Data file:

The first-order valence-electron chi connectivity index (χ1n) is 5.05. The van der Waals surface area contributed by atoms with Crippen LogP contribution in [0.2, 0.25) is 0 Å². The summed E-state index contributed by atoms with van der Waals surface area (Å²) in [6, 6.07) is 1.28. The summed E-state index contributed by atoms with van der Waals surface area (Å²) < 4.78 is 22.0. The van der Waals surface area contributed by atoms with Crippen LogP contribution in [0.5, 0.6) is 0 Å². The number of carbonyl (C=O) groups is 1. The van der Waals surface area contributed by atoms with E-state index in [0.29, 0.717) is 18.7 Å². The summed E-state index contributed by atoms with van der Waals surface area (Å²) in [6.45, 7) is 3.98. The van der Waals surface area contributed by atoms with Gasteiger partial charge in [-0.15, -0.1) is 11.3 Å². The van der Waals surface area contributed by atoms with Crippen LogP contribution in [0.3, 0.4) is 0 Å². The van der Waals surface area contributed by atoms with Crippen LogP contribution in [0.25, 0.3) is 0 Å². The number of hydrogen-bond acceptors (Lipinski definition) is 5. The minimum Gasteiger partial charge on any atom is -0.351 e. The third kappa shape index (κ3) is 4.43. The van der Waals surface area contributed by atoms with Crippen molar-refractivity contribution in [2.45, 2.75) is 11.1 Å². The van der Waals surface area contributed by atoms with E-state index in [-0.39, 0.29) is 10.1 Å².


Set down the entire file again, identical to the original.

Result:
The first-order valence-electron chi connectivity index (χ1n) is 5.05. The van der Waals surface area contributed by atoms with Crippen LogP contribution in [0.2, 0.25) is 0 Å². The summed E-state index contributed by atoms with van der Waals surface area (Å²) in [6, 6.07) is 1.28. The summed E-state index contributed by atoms with van der Waals surface area (Å²) < 4.78 is 22.0. The van der Waals surface area contributed by atoms with Crippen LogP contribution in [0.5, 0.6) is 0 Å². The number of carbonyl (C=O) groups is 1. The van der Waals surface area contributed by atoms with E-state index in [0.29, 0.717) is 18.7 Å². The summed E-state index contributed by atoms with van der Waals surface area (Å²) in [6.45, 7) is 3.98. The van der Waals surface area contributed by atoms with Gasteiger partial charge in [-0.15, -0.1) is 11.3 Å². The van der Waals surface area contributed by atoms with Crippen LogP contribution in [0.3, 0.4) is 0 Å². The van der Waals surface area contributed by atoms with Crippen LogP contribution in [0.25, 0.3) is 0 Å². The number of hydrogen-bond acceptors (Lipinski definition) is 5. The minimum Gasteiger partial charge on any atom is -0.351 e. The third kappa shape index (κ3) is 4.43. The van der Waals surface area contributed by atoms with Crippen molar-refractivity contribution in [2.45, 2.75) is 11.1 Å². The van der Waals surface area contributed by atoms with E-state index in [-0.39, 0.29) is 10.1 Å².